Childhood obesity


Defined as body mass index at or above the 95th percentile for children of the same age and sex, and affects approximately 15% of children and adolescents in the U.S.

Often obesity begins in childhood, with the highest rates among minority populations.

Infancy is a critical period of development with long lasting metabolic and behavioral consequences demonstrating associations between overweight and rapid weight gain during infancy with increased risk for obesity and comorbidities later in life.

Pediatric obesity is associated with comorbid conditions affecting the cardiovascular, pulmonary, endocrine, gastrointestinal, and muscular skeletal systems and is a predominant cause of hypertension, type two diabetes, dyslipidemia, insulin resistance, inflammation, and steatohepatitis.

The persistence of obesity from childhood to adulthood has social, psychological impact on the individuals affected and increases medical costs, limits productivity, and reduce life expectancy and promotes myocardial infarction, kidney disease, cirrhosis, and liver cancer.

16% of children between 6 and 19 ys are overweight.

Global prevalence is greater than 5.6% in girls and 7.8% in boys (2016).
Childhood obesity results in elevated risks of cardio metabolic disorders and potential long-term health effects of increased risk of chronic diseases and mortality in adulthood.
Approximately 19% of children ages 6-11.Has increased in epidemic proportions.

In 2015-2016: among children 2 to 5 years old 14% were obese and 2% severely obese; among children 6 to 11 years old, 18% were obese and 5% severely obese; and among adolescents 12 to 19 years old, 21% were obese and 8% severely obese (Hales, CM).

More prevalent in black, Mexican Americans and Native Americans than other ethnic groups.

Has increased in both sexes, all racial, ethnic and socioeconomic populations.

Risk increased among persons with birth weight greater than 4000 g and parental obesity.

Risk factors for coronary artery disease, hypertension, diabetes and vascular problems already present in overweight children.

In a study of 276,835 Danish children higher BMI values increased the risk of having coronary heart disease in adulthood (Baker).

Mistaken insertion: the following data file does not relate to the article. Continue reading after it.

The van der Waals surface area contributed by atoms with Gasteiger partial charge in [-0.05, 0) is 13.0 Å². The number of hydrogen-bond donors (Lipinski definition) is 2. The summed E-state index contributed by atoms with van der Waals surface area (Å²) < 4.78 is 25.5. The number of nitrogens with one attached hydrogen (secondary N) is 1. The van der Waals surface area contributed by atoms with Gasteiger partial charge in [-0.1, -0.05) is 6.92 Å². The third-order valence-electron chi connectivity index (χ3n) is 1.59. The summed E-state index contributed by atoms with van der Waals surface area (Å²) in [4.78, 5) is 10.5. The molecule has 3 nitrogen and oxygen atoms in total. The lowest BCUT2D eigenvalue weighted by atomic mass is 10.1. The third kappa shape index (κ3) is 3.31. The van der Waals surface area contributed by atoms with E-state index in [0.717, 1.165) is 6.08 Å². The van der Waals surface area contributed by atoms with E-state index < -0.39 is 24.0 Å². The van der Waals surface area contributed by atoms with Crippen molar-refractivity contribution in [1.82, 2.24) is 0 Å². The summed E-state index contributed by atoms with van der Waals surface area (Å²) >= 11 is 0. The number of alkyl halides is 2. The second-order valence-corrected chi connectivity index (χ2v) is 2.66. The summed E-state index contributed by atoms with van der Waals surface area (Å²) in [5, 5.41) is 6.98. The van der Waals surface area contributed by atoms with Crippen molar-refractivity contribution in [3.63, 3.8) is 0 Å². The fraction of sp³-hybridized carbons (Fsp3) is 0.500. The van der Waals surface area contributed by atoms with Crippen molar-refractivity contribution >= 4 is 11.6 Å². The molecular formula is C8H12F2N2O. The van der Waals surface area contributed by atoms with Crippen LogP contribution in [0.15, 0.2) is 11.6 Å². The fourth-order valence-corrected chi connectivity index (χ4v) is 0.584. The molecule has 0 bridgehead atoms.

Childhood obesity is associated with the long term increasing cardiovascular disease, threatening both individual and the population health.

Childhood obesity predicts adult obesity and is associated with increased risk for cardiovascular disease and type two diabetes.

Obese children who are obese as adults have increased risks of type 2 diabetes, hypertension, dyslipidemia, and carotid atherosclerosis, but for those who become non obese by adulthood these risks are similar to those who were never obese (Juonala M et al).

Tracks strongly into adulthood, but particularly those with severe obesity, and/or strong family history of obesity.

Maternal body weight during pregnancy is related to an increased risk of offspring obesity, especially during childhood.
A high maternal body mass index is significantly related to higher offspring birth weight, a risk factor for childhood obesity.

Gestational diabetes affects not only the mother’s  body weight but it also offspring’s risk of obesity.

BMI may slightly overestimate fatness in children who are short or who have relatively high muscle mass and may underestimate adiposity in children with reduced muscle mass due to low levels of physical activity.

In a Chinese study children trunk fat mass and abdominal fat mass are positively associated with all cardiometabolic risk factors and their clustered risk independent of fat mass in other regions (Yan Y).

Leg fat mass gynoid and fat mass are negatively associated with most cardiometabolic risk factors (Yon Y).

Significant association exists between family divorce and children’s overweight: status.

Divorce remains a significant predictor of a higher BMI, along with older age, higher father’s and mother’s BMI, less children in the family, and more minutes of daily screen time for children.

In a  sample of fifth and sixth graders, unfavorable family circumstances have been associated with children’s overweight, as well as with aspects of their eating behavior, namely eating style in relation to conditions around food consumption and hunger, independent of other socioeconomic factors.

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